People using shared storage provider Dropbox are leaking data, a competitor has discovered. Dropbox competitor Intralinks stumbled across mortgage applications and bank statements while checking Google Analytics data for a Google Adwords campaign. Links to shared files leak out when those links are accidentally put into the Google search box, or if users click links from within documents.

Dropbox has acknowledged and disabled a vulnerable shared links feature that exposed documents stored by the service to third parties. Shared links are a collaboration feature that allows user, especially in a business environment, to share and edit documents.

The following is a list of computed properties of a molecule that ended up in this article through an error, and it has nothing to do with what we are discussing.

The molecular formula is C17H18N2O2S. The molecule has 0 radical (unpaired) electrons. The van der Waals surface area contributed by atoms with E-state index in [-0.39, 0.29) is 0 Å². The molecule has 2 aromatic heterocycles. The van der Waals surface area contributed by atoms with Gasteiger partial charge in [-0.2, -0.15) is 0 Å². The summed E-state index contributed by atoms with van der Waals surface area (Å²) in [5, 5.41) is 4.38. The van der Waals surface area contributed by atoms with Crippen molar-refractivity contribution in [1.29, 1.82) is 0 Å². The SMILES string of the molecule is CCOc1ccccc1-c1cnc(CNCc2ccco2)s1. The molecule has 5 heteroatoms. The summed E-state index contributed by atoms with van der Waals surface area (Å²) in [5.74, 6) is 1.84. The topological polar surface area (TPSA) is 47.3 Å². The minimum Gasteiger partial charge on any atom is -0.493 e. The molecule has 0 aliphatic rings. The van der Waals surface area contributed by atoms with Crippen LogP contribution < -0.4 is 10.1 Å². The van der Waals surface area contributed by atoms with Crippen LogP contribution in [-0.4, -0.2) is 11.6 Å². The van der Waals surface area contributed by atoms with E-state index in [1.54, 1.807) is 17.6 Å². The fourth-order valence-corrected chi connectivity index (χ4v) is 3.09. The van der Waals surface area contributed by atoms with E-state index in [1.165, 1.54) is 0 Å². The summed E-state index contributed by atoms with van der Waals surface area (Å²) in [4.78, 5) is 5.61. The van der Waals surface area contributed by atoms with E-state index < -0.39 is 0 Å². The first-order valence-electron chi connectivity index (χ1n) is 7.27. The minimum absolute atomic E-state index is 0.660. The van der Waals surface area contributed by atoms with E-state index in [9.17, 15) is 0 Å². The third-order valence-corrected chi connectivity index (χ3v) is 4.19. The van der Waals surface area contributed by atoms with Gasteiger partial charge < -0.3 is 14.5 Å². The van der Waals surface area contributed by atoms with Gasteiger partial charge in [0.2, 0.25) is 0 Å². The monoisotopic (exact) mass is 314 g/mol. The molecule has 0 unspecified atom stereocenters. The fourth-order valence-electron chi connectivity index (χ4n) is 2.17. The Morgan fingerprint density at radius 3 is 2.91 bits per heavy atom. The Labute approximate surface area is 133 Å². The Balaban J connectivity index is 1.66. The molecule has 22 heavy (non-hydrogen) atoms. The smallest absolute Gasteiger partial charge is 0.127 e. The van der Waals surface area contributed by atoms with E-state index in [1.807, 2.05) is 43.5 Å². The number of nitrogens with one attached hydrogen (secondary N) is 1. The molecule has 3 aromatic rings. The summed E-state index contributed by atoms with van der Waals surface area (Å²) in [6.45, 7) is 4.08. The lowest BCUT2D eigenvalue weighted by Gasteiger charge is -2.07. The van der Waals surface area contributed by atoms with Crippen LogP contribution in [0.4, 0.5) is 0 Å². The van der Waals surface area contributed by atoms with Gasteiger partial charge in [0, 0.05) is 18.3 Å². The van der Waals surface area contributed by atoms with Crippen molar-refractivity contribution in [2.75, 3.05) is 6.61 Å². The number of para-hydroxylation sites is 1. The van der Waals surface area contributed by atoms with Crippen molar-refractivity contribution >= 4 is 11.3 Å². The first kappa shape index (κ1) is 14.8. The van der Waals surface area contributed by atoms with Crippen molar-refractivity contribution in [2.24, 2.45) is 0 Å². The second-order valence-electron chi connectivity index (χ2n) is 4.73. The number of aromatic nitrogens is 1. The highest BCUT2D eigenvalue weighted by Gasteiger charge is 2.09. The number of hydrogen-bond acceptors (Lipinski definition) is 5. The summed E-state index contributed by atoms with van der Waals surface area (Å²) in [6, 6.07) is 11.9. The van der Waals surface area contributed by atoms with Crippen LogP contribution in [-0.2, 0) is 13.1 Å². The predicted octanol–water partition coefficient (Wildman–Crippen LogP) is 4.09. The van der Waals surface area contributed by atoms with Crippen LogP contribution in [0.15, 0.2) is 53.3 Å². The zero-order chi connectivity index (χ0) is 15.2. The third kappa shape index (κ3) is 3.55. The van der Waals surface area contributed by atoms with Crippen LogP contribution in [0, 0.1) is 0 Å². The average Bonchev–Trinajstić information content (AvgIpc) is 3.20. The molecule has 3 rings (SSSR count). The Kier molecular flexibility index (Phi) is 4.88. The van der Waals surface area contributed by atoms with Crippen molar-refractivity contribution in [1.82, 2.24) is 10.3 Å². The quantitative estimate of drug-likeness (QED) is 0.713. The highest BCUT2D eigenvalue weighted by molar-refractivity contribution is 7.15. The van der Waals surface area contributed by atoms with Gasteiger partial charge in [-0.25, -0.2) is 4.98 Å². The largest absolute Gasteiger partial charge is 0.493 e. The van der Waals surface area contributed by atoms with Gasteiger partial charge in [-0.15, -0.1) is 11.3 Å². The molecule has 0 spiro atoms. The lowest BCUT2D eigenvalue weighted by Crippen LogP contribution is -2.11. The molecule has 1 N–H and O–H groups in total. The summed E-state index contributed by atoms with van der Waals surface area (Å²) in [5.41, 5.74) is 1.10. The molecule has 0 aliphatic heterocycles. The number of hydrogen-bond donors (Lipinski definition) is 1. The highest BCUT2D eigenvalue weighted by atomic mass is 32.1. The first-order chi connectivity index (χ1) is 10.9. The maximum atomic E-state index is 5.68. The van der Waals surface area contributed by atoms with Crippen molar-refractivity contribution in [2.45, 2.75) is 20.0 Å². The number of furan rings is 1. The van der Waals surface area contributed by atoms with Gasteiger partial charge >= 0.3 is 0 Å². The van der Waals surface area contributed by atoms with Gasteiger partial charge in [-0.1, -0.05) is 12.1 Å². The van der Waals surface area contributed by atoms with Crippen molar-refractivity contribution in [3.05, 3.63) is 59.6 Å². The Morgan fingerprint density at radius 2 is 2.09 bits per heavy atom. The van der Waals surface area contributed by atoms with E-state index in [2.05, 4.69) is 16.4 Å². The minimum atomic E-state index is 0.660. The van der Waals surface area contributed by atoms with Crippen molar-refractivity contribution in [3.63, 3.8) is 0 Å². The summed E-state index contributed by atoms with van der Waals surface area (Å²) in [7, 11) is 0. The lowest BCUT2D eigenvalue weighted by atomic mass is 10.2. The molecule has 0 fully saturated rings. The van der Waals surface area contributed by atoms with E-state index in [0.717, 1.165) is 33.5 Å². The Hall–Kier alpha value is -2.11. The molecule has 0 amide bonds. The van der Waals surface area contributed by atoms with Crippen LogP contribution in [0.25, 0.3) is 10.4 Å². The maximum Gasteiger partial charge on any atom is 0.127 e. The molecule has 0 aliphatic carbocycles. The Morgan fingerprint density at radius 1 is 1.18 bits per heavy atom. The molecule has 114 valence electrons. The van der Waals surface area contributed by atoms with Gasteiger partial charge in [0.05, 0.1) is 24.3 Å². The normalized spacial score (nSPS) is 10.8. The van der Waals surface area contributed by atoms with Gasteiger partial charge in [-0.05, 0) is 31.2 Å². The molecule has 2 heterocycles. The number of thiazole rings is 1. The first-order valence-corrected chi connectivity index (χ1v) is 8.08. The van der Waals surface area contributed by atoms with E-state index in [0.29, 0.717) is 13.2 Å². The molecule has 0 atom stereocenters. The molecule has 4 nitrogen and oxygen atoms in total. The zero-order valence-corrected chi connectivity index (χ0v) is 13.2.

Dropbox has taken steps to address the issue including patching the vulnerability protecting shared links going forward, and disabling access to previously shared links. Dropbox was not aware of any users losing data. Users could be exploited by sharing a link to a document that contains a hyperlink to a third-party websites.

Intralinks said that the privacy problem could apply to other consumer-based file sync and share applications. When using file sharing apps, many people fail to use basic security features and take few precautions with even highly sensitive financial data.